4 Replies Latest reply on Jun 21, 2020 2:25 PM by MoTa_728816

# UART Error checking

Hi all,

I have been working UART communication via radio between PSoCs. I want to be able to detect errors during communication for which I have been recommended to use some sort of checksum. Below is the scheme I am using to send the data.

Start Byte, Byte 1, Byte 2, ....., Byte N, chksum, CR

Now, I just want to understand how the cheksum would work. I understand that the receiver would also send the calculated cheksum back and should they match, I would have no error, and if they don't I would have an error.

The one thing I don't understand is how would the transmitter know if there was an error. Does the receiver send an acknowledge signal? How does the receiver know which byte is the cheksum byte? What if the cheksum did match and the receiver sent back an ack signal, however the message got lost along the way signifying an error eventhough there was not one?

• ###### 1. Re: UART Error checking

Hi,

I'm afraid that I was the one who suggested this scheme.

But in my sample transmitter was not checking the response from the receiver.

So in my sample, the transmitter did not care if the data was received correctly or not. (just like UDP)

If you want to make sure that the data was received right,

you need to receive the ack packet from the receiver and check it against the packet you sent.

(At that time I thought that the sample was enough complicated without doing this)

Since transmitter has calculated checksum for the sending packet comparing it with the received data might be good enough.

Meantime what the receiver in my sample did were

(1) using a ring buffer and always searching for CR.

(2) If CR is detected, check if the letter in current index - (N+4)  was 's', -(N+3) char was 't', and -(N+2) char was 'r'.

['s']['t']['r'][data1]...[dataN][checksum][CR]

(3) Then the receiver calculated checksum as LSB Byte of sum of  ['s'] to [data10]

(4) In case checksum matches with the calculated sum the receiver accept that the packet is a correct packet and used the data

if any of (2) ~ (3) fails, the receiver just gave up and resume the searching for CR

moto

• ###### 2. Re: UART Error checking

Hi,

So I reviewed my sample code ant noticed that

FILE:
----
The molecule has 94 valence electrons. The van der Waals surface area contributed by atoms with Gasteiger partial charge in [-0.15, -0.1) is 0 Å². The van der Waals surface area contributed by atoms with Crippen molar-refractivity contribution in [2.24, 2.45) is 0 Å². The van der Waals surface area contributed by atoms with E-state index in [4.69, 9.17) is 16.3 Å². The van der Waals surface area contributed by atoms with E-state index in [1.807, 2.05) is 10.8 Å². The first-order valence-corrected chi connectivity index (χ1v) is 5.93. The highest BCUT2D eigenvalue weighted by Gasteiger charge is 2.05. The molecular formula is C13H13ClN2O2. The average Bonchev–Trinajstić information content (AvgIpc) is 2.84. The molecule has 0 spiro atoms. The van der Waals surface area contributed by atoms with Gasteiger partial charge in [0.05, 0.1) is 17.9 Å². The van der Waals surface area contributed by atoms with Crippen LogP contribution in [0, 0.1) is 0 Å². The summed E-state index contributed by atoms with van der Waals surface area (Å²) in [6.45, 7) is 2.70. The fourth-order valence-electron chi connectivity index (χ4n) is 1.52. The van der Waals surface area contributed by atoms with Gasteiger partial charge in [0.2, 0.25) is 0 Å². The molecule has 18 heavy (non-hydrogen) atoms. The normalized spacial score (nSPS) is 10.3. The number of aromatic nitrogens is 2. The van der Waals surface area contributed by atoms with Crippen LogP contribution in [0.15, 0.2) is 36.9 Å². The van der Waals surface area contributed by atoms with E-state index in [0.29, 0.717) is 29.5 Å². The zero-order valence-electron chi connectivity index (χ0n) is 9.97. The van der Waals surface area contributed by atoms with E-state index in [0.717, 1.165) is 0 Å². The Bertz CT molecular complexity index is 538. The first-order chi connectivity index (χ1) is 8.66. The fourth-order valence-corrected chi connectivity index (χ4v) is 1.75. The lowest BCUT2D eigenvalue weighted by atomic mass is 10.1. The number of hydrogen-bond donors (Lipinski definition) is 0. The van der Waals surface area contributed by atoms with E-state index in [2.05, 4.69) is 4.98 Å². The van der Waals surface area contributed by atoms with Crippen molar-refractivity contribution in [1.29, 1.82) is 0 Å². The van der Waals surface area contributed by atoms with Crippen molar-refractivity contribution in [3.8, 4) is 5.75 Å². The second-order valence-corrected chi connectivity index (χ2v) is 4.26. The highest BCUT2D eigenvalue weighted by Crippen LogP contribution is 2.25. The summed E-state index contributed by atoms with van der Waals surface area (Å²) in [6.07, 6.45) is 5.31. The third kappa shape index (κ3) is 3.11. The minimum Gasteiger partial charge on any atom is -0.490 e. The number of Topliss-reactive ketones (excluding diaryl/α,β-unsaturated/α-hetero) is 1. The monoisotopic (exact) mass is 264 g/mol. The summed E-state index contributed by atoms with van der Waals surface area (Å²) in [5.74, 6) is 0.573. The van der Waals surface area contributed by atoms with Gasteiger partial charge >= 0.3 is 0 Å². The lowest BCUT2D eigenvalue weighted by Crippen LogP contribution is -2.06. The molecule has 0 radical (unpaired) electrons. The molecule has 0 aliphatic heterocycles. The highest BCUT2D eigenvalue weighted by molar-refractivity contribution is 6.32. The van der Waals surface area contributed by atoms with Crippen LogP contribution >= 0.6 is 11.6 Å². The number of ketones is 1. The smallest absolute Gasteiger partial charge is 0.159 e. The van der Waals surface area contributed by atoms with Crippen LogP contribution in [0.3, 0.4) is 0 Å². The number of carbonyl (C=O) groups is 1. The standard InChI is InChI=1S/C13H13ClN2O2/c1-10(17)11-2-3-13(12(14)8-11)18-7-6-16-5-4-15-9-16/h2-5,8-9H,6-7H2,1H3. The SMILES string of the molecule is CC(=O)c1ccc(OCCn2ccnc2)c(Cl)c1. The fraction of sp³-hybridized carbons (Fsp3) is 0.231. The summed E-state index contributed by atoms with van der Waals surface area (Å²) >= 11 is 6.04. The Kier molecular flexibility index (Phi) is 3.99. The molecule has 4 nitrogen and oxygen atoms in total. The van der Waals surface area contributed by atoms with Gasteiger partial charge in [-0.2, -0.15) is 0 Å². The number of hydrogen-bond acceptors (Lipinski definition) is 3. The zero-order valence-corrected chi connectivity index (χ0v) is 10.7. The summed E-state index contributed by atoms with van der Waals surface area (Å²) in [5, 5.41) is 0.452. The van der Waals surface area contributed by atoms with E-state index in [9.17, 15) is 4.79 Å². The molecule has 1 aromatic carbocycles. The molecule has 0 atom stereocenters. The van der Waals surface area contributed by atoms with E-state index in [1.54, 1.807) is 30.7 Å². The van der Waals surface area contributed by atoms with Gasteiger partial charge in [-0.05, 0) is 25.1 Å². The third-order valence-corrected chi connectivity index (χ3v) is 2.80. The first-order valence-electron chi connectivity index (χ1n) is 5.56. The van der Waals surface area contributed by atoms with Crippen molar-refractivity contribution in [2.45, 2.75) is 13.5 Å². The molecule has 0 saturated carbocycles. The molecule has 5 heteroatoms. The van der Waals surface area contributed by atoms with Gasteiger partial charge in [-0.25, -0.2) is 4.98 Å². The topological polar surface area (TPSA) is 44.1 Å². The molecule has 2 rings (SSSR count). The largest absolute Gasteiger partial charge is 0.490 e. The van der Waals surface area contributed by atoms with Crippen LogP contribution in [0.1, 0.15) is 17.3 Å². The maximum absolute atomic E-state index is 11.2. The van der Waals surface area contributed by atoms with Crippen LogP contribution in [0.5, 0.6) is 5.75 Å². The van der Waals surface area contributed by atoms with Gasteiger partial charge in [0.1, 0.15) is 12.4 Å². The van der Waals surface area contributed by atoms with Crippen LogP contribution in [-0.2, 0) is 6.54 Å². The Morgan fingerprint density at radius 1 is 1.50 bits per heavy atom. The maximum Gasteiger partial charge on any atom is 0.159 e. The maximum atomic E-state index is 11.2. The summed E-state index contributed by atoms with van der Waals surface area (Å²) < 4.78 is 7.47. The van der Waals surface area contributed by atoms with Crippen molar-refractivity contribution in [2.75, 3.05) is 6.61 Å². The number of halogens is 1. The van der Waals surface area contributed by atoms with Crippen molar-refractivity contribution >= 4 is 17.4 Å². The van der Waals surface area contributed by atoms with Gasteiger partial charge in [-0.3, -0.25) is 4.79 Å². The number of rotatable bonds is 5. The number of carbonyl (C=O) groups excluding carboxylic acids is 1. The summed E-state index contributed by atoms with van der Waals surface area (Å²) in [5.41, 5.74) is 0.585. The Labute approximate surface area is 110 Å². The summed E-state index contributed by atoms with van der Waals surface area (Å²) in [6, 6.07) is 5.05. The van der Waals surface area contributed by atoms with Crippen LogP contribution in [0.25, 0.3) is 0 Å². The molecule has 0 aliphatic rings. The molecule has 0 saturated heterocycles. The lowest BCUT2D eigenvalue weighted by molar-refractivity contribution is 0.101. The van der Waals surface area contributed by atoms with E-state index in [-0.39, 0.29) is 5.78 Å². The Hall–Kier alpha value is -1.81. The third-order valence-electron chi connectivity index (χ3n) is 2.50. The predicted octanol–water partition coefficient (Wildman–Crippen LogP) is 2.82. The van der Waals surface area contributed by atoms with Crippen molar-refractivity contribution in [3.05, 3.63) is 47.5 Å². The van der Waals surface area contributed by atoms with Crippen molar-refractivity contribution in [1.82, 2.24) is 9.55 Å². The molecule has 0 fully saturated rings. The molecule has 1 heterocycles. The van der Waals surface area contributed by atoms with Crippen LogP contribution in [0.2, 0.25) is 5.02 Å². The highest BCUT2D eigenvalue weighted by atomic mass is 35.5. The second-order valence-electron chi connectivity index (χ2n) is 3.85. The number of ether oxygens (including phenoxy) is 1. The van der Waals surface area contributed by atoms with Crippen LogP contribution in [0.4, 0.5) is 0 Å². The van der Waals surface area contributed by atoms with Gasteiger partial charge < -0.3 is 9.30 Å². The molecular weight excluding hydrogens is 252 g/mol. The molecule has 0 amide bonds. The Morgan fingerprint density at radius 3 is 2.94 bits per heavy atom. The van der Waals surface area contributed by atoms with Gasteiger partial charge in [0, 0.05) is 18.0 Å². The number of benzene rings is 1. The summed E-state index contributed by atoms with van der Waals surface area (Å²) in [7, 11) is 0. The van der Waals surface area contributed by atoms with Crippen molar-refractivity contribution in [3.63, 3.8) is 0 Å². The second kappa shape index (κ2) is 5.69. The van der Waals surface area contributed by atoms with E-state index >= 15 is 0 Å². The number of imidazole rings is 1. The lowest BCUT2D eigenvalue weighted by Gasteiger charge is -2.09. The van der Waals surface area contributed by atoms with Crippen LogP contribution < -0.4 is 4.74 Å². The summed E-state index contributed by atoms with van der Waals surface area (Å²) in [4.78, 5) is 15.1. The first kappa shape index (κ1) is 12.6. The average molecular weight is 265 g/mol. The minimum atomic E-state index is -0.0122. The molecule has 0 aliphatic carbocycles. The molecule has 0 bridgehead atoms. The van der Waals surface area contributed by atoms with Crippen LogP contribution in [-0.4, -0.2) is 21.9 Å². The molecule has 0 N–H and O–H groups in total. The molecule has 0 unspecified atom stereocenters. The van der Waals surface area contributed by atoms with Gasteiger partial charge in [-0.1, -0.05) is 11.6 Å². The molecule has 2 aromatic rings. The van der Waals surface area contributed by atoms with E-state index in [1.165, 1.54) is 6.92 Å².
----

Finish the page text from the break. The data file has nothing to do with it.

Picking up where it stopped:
in my previous sample, receiver was sending back "OK\r" when it receives a correct packet.

But at that time I could not make the transmitter receive the response from the receiver.

After spending whole this morning, I noticed that you are connecting a DAC to TX_1 of UART in the receiver,

which was preventing my transmitter from receiving a response from the receiver, when they are directly connected using jumper wire.

So, for the time being I changed the pin to a normal pin.

Note: Your system may have worked without modifying this part.

BTW, currently I'm setting the timeout for 1sec (1000ms) may be you want to make it much shorter.

So now my sample(s) of the day can confirm that the data was correctly received by the receiver or not.

moto

• ###### 3. Re: UART Error checking

Motoo,

The DAC's output was set to 3.3V in order to drive the output of the UART high logic level from 5V to 3.3V since that is the logic level required for the radio module I am using.

One thing I noticed in the scheme you provided for me is that you added a delay on the receiver side. The problem with this is that the receiver is an RC car in which case, I would need to avoid any delays. Any chance the delay could be replaced with a timer?

• ###### 4. Re: UART Error checking

> The DAC's output was set to 3.3V in order to drive the output of the UART high logic level from 5V to 3.3V

> since that is the logic level required for the radio module I am using.

That was what I was assuming, in my side, I'm testing with a couple of CY8CKIT-059s connected together with jumper wires.

So this voltage shift prevented my setup to receive data from Receiver to Transmitter.

As I wrote, if your system is working fine, you don't have to change the schematic for your side.

> One thing I noticed in the scheme you provided for me is that you added a delay on the receiver side.

> The problem with this is that the receiver is an RC car in which case,

> I would need to avoid any delays. Any chance the delay could be replaced with a timer?

If you are talking about delay here,

===============

UART_Jetson_PutString(str_buf) ;

CyDelay(10) ;

UART_PutString("OK\n") ; /* send ACK */

===============

The delay was added during my struggle with making the transmitter to receive the response from the Receiver.

So it can be removed or commented out.

===============

UART_Jetson_PutString(str_buf) ;

//            CyDelay(10) ;

UART_PutString("OK\n") ; /* send ACK */

===============

Attached is the receiver without the delay.

Transmitter